Just as it is sickening that those responsible for destroying country after country in the middle east have been attempting a hand wringing position on the sidelines, it has been incredible to see the genuine humanitarian outpouring from ordinary people all over the world in response to the crisis as symbolised by the piercing image of a 3 year old boy washed up on a beach.
    In an increasingly depressing and crisis ridden world this is the hope for the future and the power that even the teflon Keys of this world will have to reckon with.


  2. I agree with what you say Ken, there was a big thing about the way the dictators ran there countries, but if the way they did it, worked for them. Why intervene? Recent history has proved they needed a strong hand to keep the countries in some sort of control. And once that was gone, it became a basket case. I dont think Isis would have become the force it is, under the dictatorships.
    Then the public got scared in these countries and wanted to get out, you cant blame them, and a need feeds the requirement to get away, and up steps the people trafficker.
    So now we have all these doubtful craft loaded to the gunnels, with the people who have paid a small fortune to be transported. Then the rescues started and they ended up on Greece.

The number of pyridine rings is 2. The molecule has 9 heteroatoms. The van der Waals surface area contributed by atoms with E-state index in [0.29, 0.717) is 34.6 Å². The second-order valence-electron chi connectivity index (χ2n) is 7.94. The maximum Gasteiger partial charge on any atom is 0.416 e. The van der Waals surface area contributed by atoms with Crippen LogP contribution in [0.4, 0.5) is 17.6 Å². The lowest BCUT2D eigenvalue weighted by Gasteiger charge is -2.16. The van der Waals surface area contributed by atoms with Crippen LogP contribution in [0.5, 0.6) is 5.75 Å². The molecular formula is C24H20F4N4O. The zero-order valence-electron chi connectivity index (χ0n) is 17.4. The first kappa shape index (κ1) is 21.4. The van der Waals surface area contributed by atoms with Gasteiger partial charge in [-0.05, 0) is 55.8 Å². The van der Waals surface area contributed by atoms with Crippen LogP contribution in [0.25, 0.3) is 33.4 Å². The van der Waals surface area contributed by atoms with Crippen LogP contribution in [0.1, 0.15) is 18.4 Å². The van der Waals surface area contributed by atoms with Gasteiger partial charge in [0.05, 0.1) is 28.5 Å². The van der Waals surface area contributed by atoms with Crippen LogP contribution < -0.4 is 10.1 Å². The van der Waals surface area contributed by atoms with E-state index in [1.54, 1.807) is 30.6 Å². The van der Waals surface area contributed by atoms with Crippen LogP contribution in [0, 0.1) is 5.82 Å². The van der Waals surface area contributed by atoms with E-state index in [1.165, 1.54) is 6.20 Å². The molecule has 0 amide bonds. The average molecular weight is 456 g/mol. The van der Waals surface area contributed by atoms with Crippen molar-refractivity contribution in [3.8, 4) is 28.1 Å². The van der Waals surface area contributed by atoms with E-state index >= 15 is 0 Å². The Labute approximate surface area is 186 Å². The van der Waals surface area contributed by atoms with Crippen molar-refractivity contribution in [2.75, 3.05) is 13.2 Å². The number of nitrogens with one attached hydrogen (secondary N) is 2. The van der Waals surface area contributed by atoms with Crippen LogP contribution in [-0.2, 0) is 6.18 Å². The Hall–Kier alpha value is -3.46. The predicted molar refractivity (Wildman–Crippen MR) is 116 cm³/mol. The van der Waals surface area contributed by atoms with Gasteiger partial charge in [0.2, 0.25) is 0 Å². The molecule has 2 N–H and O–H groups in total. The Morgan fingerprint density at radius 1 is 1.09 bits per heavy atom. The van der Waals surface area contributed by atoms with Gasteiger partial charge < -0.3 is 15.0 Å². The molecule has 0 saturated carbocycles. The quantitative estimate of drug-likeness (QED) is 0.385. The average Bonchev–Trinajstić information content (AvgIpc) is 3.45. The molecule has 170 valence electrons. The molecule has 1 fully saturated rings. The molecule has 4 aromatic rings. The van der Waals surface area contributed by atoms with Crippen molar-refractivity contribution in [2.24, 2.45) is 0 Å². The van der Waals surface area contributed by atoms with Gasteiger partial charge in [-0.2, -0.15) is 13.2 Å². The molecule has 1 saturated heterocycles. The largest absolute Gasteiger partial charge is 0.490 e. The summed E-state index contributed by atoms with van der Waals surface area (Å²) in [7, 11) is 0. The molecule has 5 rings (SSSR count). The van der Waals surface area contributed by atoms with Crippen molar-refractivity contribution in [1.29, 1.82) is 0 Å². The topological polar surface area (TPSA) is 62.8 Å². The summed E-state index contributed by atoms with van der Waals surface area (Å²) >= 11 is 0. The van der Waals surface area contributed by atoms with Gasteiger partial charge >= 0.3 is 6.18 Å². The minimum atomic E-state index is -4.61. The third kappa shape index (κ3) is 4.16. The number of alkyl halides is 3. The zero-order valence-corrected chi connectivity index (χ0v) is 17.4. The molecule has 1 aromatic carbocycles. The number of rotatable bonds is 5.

Greece has its own problems, and I dont think they needed thousands of boat people to cope with financially or with their infrastructure.
    The EU sat on its hands and did nothing, They could have set up a arrival area to process these people as they arrived, but they left the countries that they reached first, out on a limb, and the asylum seekers did what the liked. there was no real process put in place and now we find people from all countries throwing away identification and papers to become {Syrians} to get a better chance of being repatriated. The first real controls are in place in Germany.
    The question I think time will answer, is how many Sleeper cells are in these boat people that could cause problems in the future, And if they have a pretty good chance of getting to Europe, with the help of the rescue teams, When will it stop, and will we see a whole eastern region becoming an Isis Stronghold, because a lot of the boat people seem to be young male and fit, Idea troop age


  3. If anyone should take in refugee families, it should be the Bush and Cheney compounds…. they started this huge nightmare.